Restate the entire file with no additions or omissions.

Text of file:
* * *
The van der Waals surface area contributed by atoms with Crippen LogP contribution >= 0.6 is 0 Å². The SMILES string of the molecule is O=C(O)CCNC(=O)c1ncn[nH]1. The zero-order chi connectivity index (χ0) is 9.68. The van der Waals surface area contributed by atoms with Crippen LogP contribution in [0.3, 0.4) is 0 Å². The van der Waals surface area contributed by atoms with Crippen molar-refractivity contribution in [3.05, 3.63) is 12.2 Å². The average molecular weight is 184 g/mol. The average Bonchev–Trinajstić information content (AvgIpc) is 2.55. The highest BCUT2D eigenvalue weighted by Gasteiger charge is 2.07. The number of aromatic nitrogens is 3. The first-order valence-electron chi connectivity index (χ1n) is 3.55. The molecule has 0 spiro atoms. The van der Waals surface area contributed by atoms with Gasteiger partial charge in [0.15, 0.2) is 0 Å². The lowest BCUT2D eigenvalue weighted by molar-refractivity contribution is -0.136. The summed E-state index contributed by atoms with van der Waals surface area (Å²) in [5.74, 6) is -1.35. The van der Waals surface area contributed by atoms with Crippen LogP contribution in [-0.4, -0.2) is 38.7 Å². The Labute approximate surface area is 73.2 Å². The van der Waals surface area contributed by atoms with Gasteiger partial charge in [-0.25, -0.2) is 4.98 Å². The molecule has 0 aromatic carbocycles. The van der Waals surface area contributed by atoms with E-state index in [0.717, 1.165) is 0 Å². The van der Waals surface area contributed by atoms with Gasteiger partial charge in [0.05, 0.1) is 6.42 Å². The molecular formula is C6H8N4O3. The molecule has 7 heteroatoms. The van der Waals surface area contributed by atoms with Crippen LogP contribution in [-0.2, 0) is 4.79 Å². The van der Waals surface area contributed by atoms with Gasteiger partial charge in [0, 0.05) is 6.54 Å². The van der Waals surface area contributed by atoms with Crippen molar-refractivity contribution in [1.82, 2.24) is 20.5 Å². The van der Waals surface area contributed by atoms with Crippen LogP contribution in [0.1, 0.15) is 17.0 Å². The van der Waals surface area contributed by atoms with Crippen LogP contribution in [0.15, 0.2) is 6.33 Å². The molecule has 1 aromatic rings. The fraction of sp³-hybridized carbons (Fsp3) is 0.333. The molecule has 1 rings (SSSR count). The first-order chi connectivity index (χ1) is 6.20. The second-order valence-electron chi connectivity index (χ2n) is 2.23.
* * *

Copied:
The van der Waals surface area contributed by atoms with Crippen LogP contribution >= 0.6 is 0 Å². The SMILES string of the molecule is O=C(O)CCNC(=O)c1ncn[nH]1. The zero-order chi connectivity index (χ0) is 9.68. The van der Waals surface area contributed by atoms with Crippen LogP contribution in [0.3, 0.4) is 0 Å². The van der Waals surface area contributed by atoms with Crippen molar-refractivity contribution in [3.05, 3.63) is 12.2 Å². The average molecular weight is 184 g/mol. The average Bonchev–Trinajstić information content (AvgIpc) is 2.55. The highest BCUT2D eigenvalue weighted by Gasteiger charge is 2.07. The number of aromatic nitrogens is 3. The first-order valence-electron chi connectivity index (χ1n) is 3.55. The molecule has 0 spiro atoms. The van der Waals surface area contributed by atoms with Gasteiger partial charge in [0.15, 0.2) is 0 Å². The lowest BCUT2D eigenvalue weighted by molar-refractivity contribution is -0.136. The summed E-state index contributed by atoms with van der Waals surface area (Å²) in [5.74, 6) is -1.35. The van der Waals surface area contributed by atoms with Crippen LogP contribution in [-0.4, -0.2) is 38.7 Å². The Labute approximate surface area is 73.2 Å². The van der Waals surface area contributed by atoms with Gasteiger partial charge in [-0.25, -0.2) is 4.98 Å². The molecule has 0 aromatic carbocycles. The van der Waals surface area contributed by atoms with E-state index in [0.717, 1.165) is 0 Å². The van der Waals surface area contributed by atoms with Gasteiger partial charge in [0.05, 0.1) is 6.42 Å². The molecular formula is C6H8N4O3. The molecule has 7 heteroatoms. The van der Waals surface area contributed by atoms with Crippen LogP contribution in [-0.2, 0) is 4.79 Å². The van der Waals surface area contributed by atoms with Gasteiger partial charge in [0, 0.05) is 6.54 Å². The van der Waals surface area contributed by atoms with Crippen molar-refractivity contribution in [1.82, 2.24) is 20.5 Å². The van der Waals surface area contributed by atoms with Crippen LogP contribution in [0.1, 0.15) is 17.0 Å². The van der Waals surface area contributed by atoms with Crippen LogP contribution in [0.15, 0.2) is 6.33 Å². The molecule has 1 aromatic rings. The fraction of sp³-hybridized carbons (Fsp3) is 0.333. The molecule has 1 rings (SSSR count). The first-order chi connectivity index (χ1) is 6.20. The second-order valence-electron chi connectivity index (χ2n) is 2.23.